For us in middle age, even going to the airport from a small town is an issue. You are now forced to park your car for $100/week if you go away, as opposed to taking the bus to the city. Or you need to depend on someone driving and dropping your off, again a minimum four- hour chunk our of anyone’s day, plus fuel. Each way. It’s the same if you need to travel for work or a family event and you simply don’t have a second family vehicle or a licence.

I know there are dozens of other examples where it is even more imperative that people have the ability to get out of town without resorting to dangerous practices like hitchhiking. The plight of abused women and children who wish to escape hostile home lives or communities comes to mind. What do they do if they cannot leave to save their lives? Who is responsible if they are forced to stay put? Or engage in equally risky behaviour to get out? It would be a no-win situation for them.

In a nutshell, the STC didn’t make money, understood. But some things are services that don’t need to turn a cash profit. Like roads, libraries and helplines, they simply add to the quality of life for people in our communities. This is particularly important in a huge, rural space like Saskatchewan where distances are great and isolation is all too easy. To remove transportation from that equation is like taking away clean drinking water. It would be unthinkable in most of the western world to be told you can no longer move from one community to another without owning and maintaining a private vehicle. Just saying it out load sounds ridiculous, like some fictional upper-class society rule that keeps the disadvantaged and elderly in place.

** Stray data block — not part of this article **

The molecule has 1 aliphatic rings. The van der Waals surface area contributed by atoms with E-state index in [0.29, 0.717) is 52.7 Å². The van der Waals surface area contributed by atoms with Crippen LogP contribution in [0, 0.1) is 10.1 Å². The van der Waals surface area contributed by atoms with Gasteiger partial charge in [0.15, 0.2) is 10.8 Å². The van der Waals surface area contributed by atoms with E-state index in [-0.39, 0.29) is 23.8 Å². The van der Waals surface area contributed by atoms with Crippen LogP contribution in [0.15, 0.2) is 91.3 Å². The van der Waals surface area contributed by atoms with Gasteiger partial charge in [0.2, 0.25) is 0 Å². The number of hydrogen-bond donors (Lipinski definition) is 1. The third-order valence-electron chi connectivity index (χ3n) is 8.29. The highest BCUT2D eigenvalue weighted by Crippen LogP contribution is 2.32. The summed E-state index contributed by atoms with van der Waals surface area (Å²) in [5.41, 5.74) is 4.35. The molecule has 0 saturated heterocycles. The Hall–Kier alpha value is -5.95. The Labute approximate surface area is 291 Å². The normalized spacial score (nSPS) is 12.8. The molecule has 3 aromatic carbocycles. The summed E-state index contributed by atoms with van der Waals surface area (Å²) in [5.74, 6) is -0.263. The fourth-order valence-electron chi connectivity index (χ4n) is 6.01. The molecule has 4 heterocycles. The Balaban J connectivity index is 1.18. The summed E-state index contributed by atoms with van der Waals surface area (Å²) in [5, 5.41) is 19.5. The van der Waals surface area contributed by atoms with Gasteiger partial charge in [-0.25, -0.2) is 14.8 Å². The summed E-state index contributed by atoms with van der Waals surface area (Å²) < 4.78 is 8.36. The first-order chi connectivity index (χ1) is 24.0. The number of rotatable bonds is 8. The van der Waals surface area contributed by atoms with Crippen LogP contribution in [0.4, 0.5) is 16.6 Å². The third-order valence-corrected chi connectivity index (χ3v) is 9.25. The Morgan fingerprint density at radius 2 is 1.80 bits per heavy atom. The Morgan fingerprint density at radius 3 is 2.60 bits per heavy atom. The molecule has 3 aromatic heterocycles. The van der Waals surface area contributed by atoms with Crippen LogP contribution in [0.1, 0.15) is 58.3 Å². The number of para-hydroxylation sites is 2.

I hope this statement helps with your challenge to prove that public transportation in a large and spread out province like Saskatchewan is not a luxury, but a lifeline.


Submitted by Michele Kiss on June 13, 2018

Missing the grandkids without STC

“…wrong direction for the province to take…”

I have missed one opportunity to visit my grandchildren in Regina, a 5 hour drive, that is nice to take the bus because of the long drive. If I have to drive 2.5 hours to catch a bus in Saskatoon, I might as well drive the whole distance. This is the wrong direction for the province to take, taking away our transportation rural service, and increasing green house gases.

Submitted by Marcella Pedersen, July 2017

A Lament For STC

“The people I traveled with – the students, the elderly, the poor, the sick, the migrants – they have all been abandoned, we have all been abandoned.”